Monthly Archives: May 2011

Both the Bible Study and Good Works

From a concerned church member,

Why are we wasting so much time studying and discussing the Bible when we should be out there loving others – evangelising to the lost and helping the needy?

Dear Concerned Church Member,

I am encouraged by your eagerness to obey the commandment to love your neighbours and to share the gospel with others. I acknowledge that you might have been in several Bible studies where time was wasted discussing frivolous and irrelevant issues, where the group members engaged in pointless and fruitless debate and nothing of consequence was learnt. It is true that there are some Christians who are content to sit in their holy huddles discussing their Bibles without lifting a finger to do what it says.

But please do not throw the baby out with the bathwater. Do not throw the Bible out along with lukewarm Christians who do not put into practice what they have learnt from studying the Bible. While you rightly understand through God’s Word that he is calling you to some good work that he has prepared for you, you must also understand that God has made his Word indispensable to every good work you wish to do. It is indispensable because it is the necessary means by which Christians are made competent and equipped for every good work, as Paul clearly explains in 2 Timothy 3:16-17,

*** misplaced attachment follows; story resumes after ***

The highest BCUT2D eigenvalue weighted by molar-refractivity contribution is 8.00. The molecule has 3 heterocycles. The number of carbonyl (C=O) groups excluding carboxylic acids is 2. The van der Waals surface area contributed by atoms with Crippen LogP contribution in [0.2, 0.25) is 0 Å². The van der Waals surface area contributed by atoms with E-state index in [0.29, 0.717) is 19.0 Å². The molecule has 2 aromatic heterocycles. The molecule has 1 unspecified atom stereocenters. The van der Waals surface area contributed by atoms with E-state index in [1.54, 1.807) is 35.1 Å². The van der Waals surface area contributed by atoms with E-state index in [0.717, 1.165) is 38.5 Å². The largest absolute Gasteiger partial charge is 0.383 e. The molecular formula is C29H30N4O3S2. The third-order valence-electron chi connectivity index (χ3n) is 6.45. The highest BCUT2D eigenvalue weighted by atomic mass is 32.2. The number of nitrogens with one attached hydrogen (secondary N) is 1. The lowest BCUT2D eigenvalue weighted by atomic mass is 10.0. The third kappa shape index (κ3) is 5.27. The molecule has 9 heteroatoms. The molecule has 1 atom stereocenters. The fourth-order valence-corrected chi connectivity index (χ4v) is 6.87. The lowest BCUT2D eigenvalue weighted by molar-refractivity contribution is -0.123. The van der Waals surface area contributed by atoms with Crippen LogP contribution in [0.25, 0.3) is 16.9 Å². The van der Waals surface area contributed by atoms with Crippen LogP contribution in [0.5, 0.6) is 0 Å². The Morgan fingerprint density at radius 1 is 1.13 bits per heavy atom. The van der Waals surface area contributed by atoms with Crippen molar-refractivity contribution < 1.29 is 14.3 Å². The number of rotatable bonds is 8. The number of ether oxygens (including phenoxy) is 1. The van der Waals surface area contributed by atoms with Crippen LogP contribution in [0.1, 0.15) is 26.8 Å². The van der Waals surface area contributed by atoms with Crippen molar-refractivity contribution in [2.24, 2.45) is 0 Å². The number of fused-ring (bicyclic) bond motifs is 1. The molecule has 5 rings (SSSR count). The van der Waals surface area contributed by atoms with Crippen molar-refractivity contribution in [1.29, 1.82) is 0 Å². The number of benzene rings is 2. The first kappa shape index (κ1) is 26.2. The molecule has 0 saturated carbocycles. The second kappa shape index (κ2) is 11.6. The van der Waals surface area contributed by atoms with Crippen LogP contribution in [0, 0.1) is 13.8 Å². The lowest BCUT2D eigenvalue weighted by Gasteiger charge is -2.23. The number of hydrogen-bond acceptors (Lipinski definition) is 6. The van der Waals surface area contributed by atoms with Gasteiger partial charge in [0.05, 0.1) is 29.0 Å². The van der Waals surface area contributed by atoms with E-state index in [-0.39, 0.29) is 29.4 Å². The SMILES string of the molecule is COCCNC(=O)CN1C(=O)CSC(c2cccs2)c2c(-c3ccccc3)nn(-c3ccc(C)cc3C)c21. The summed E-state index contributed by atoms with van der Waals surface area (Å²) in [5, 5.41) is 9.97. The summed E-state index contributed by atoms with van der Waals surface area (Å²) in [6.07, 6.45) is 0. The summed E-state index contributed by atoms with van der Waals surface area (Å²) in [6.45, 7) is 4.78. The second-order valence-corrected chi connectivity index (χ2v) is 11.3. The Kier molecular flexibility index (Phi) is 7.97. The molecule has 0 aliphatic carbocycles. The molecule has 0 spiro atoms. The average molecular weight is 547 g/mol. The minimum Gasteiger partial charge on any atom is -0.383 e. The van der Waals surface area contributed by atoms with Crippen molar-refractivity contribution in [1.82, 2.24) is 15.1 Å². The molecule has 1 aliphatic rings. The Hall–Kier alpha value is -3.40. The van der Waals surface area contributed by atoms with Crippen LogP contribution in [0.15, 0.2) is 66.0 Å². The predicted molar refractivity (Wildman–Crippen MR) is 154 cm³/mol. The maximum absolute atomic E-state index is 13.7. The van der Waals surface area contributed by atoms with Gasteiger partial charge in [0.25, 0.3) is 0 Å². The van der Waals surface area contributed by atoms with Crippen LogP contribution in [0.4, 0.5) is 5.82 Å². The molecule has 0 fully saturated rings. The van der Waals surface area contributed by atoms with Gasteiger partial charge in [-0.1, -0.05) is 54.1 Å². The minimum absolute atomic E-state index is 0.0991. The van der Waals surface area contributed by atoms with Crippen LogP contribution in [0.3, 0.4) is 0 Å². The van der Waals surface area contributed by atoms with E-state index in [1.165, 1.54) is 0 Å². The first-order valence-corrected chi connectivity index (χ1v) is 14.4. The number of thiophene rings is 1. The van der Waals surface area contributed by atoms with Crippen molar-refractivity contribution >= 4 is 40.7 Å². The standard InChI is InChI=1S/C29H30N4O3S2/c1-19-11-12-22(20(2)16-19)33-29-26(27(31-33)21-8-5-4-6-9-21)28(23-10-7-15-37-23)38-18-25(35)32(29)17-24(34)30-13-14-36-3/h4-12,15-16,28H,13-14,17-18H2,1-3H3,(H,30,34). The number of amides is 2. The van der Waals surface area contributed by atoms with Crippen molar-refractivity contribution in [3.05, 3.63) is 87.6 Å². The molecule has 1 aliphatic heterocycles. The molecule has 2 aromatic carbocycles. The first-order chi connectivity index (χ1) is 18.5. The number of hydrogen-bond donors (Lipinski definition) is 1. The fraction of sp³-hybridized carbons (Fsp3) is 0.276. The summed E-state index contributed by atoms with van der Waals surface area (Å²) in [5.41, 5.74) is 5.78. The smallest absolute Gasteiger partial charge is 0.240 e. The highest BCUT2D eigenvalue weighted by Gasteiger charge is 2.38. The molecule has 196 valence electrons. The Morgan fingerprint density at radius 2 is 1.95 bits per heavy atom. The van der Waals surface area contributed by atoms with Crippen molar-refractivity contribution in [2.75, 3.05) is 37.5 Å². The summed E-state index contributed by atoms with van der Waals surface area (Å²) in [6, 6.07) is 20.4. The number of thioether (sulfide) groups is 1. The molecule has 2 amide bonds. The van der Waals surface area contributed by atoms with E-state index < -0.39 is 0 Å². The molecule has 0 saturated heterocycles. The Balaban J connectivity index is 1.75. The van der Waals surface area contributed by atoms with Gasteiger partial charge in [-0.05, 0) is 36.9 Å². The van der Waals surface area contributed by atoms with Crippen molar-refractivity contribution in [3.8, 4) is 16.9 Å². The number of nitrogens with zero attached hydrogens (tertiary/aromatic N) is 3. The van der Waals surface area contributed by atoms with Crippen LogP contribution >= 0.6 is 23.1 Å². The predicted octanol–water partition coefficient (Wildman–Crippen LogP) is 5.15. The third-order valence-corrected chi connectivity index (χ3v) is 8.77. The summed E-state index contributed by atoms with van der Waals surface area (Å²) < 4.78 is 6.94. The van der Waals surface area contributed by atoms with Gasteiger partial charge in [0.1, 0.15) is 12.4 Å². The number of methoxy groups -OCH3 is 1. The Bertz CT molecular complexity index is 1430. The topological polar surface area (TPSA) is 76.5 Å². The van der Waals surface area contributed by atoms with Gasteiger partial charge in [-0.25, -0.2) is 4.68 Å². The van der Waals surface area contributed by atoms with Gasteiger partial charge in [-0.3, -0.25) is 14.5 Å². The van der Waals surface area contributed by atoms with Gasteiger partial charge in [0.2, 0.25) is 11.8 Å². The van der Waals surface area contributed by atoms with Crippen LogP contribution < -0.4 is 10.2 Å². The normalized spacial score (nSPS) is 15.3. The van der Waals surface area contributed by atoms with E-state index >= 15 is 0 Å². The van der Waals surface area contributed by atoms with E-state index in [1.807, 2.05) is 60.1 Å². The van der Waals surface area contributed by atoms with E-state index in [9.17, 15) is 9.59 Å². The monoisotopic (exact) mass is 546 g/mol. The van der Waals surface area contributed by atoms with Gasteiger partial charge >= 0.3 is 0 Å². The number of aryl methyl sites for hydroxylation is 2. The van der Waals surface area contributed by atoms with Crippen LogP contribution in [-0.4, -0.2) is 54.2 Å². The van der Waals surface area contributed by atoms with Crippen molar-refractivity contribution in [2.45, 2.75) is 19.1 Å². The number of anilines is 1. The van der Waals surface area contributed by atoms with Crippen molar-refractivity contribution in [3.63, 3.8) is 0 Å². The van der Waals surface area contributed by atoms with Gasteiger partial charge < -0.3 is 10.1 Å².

All Scripture is breathed out by God and profitable for teaching, for reproof, for correction, and for training in righteousness, that the man of God may be competent, equipped for every good work.

The Bible is not a technical manual, teaching you how to raise money to feed the poor, or imparting principles for making conversation with strangers. Paul is not speaking about technical competence. Rather he is talking about heart and character competence. A good work will not be good if it is not carried out with a good heart, a heart that works for the glory of God rather than its own glory. And God will not get the glory for a good work if it is carried out by those who do not exhibit a growing goodness in their lives – in their words, actions and attitudes.